Other balustrades from Old London Bridge lived on a little longer. One large section was sent over to Herne Bay in Kent, as shown in this grainy old postcard image:
The stone was removed in 1953 following storm damage, its fate unknown. Perhaps chunks live on, somewhere in a Kentish back garden.
There are hints online that further balustrades survive at Myddelton House and Gardens in Enfield, though we've been unable to verify this. An impressive stretch can apparently be found at Gilwell Park near Chingford. These balustrades look very similar to the Herne Bay structure.
Forgotten survivals in Falkirk and Burton?
Here's a piece of Old London Bridge everyone seems to have forgotten... if it's true. We found this press cutting in the British Newspaper Archive, from Bridport News 1890. It describes how part of Wallacestone — a monument to William Wallace near Falkirk — is made from balustrade stone off Old London Bridge.
It's an intriguing story, though does have the ring of an urban myth. That said, this response to the Falkirk story appeared in the London Evening Standard a few days later. Could the 12th century foundation stone still exist, somewhere in Derbyshire?
The Royal coat of arms
Close to the alcove in Guy's Hospital, a second piece of bridge has found its way into Southwark. The quiet, unassuming King's Arms on Newcomen Street sports — appropriately — an actual set of King's arms, which adorned the southern gateway of the bridge from 1730 until demolition.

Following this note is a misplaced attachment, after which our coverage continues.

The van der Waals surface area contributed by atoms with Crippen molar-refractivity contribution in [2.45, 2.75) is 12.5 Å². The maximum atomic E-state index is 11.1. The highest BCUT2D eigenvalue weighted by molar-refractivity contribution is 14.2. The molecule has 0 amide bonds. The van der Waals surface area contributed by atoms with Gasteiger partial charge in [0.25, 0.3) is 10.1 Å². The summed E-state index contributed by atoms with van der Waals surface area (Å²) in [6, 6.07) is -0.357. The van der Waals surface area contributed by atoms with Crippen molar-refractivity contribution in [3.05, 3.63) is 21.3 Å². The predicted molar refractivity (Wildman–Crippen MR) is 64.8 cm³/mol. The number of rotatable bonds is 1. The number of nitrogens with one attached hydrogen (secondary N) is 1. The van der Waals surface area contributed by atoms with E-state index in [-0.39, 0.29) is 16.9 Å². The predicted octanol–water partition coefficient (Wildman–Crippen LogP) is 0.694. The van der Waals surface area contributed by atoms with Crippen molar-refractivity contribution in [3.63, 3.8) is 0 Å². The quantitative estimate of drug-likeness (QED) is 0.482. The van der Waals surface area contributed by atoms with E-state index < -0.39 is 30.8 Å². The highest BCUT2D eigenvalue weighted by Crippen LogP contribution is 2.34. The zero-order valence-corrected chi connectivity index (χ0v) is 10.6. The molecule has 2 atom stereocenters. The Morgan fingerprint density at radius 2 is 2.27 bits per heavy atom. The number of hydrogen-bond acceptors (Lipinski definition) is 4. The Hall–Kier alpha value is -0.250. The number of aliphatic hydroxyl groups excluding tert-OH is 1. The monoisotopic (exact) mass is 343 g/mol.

After demolition of the bridge, the wooden piers and supports were chopped up and carved into mementos. Snuff boxes were particularly popular — an internet search yields many examples. An 1857 police report details the recovery of one such snuff box, stolen by a tramp near Bedford. A few years back, a table made from the wooden piles of the medieval bridge was sold at auction. Another (or perhaps the same) was acquired by the London Museum (now Museum of London) in 1917.
Other bits and pieces
A collection of stones, thought to be from Old London Bridge, can be found in the courtyard of St Magnus the Martyr.
The church once stood at the northern mouth of the bridge, and is full of historical reminders. Head inside to see a magnificent model of the medieval span, and don't miss the timbers preserved from a Roman bridge at this site.
Victor Keegan, who's been in search of bits of Old London Bridge for many years, reckons that this quay near Thorpe-le-Soken in Essex is built from old bridge stones. Coincidentally, this is the home village of William Gull, the royal surgeon better known as Jack the Ripper — at least in Alan Moore's From Hell.
During the research for this article, we encountered many further, unverifiable examples. It seems that Old London Bridge is widely scattered but not entirely vanished. Perhaps one day, someone will reclaim some of that ancient material and redress the existing London Bridge with the bones of its ancestor.
With thanks to Footprints guide Rob Smith for introducing the author to Ingress Abbey.